The day after I wrote my last eNews article, I drove back to Columbus completing a 10 day, 1650 mile trip. I was supporting my daughter as she moved -again – for the 18th time in the last 7 years! This time was different though. Having finished school, she’s at a pivotal point in her life – moving to Ottawa to establish her first home on her own, and start her first ‘big girl’ job. All kinds of possibilities open on the horizon!

The view out Rachael’s living room window …
– what’s possible from this point?

The day after I returned home, with grocery shopping complete and laundry underway, those of us on our At Home with Maralyn & Friends call had a rich conversation. We explored the unorthodox, yet for me freeing, perspective I’d shared in the last eNews of holding each moment of life as being perfect. Though often not what we think we want, and for sure not always comfortable, we looked at some of our recent experiences through the lens of possibility of each moment being perfect in “having all essential elements” or “exactly fitting the need in a certain situation or for a certain purpose”.

In the moments that followed the call, this perspective served me well.

I recognized how exhausted I was – my energy crashed, my body ached, my emotional reactions were way more sensitive than usual. Definitely not a comfortable space for one accustomed to being on-the-go. But pretty quickly I realized I was at the point where I needed to stop. I cancelled everything in my calendar for the rest of the week, slowed my pace way down, and began to reflect on what was happening in and for me. Even though the experience was uncomfortable, my commitment to not making what was happening wrong made it easier to be curious.

Understanding my obvious physical exhaustion was easy. But there was another ‘essential element’ embedded in that exhaustion. It pointed me to the relief of pressure I was feeling in finally having Rachael settled in her own home base. I’d been aware that one of the things I’d found most painful in the leaving of my first marriage nearly 7 years ago was the fact that I could no longer provide that for her. There was such joy for me in seeing her re-discover things that had been in storage for all those years, and her pure delight in finally having all her craft supplies in one place!

Only now, with Rachael settled in a home base of her own, did I recognize that part of what I was feeling was the let down following the relief of the tension I’d been holding in my body on her behalf all those years. Letting go of this has opened a space of energy and possibility that hadn’t before been available to me.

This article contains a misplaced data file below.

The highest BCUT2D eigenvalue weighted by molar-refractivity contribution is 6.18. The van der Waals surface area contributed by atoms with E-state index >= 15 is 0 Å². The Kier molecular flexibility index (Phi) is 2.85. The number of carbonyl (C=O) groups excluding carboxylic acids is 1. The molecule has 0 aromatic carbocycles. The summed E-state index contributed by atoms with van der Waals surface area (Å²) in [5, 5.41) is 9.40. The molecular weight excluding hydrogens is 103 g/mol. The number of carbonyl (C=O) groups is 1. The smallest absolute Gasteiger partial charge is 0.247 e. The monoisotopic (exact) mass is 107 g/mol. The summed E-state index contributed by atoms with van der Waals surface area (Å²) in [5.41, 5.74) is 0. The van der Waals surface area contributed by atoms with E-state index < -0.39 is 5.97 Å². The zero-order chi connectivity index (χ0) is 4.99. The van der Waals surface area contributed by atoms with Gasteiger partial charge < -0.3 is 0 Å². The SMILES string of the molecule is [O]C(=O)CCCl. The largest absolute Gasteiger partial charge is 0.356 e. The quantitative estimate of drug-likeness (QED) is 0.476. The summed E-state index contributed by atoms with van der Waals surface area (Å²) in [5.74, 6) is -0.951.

And to support me in nurturing myself in this space, this week I had the opportunity to participate in viewing a series of on-line interviews hosted by Kristin Sweeting Morelli in The Red Tent Revival.

Among my favourites was Sara Gottfried who highlighted our need to pay attention to the cortisol addiction so many of us who have experienced high levels of stress, or even low level continued chronic stress are suceptible to. She spoke compellingly of the costs – in terms of the subtle wearing down of our ‘best selves’, as well as the degenerative diseases – that can result when we don’t, and offered a number of tips to aid in shifting this pattern.

At the Point – art created using fossilized coral and flint
by Christine Aiken

And in the series of interviews with Alison Armstrong, I was reminded again of the different roles of the masculine and feminine within each of us. In recognizing the way that over this period of traveling and moving, my focus has been skewed toward the masculine producing the results, protecting and providing, I’ve become more aware of my need and desire to shift that balance within me more toward the feminine qualities of connection, enhancing life through a more flowing way of being in the world, and the unique creativity and transformation that can result from this.

I wanted to anchor all these ahas, so one of the things I did this week as a way of reminding myself both of my intentions, and the vision of possibility I hold for my relationship with Bruce, and my life as a whole, was move into our bedroom a piece of art I’ve had for a number of years. It’s created out of fossilized coral and flint by Christine Aiken and is called At the Point. In the little book attached to it, Christine has written the following words:

At the Point: we can see so far. This is a special place for us, and we come as often as possible. So much of our pleasure is in the journey, but when we get to our destination out time together is shared with talk, listening and closeness.

And so I’m here – at this point in my life – I SO love the journey, the opportunity to continue to learn, and grow through pausing and reflecting, and the precious people in my family, and extended community of support. The exhaustion I was feeling was ‘perfect’ in that it drew my attention to my need to pause. This need is a recurring one in my life – I wrote about it a couple years ago – and I can’t imagine I’m the only one for whom this is so!

If you’re feeling a sense of resonance with this, and are looking for a safe space within which to explore, then you’re in the right place and I’d love to hear from you!

Nurturing juicy co-creative partnerships
…with ourselves, others & life!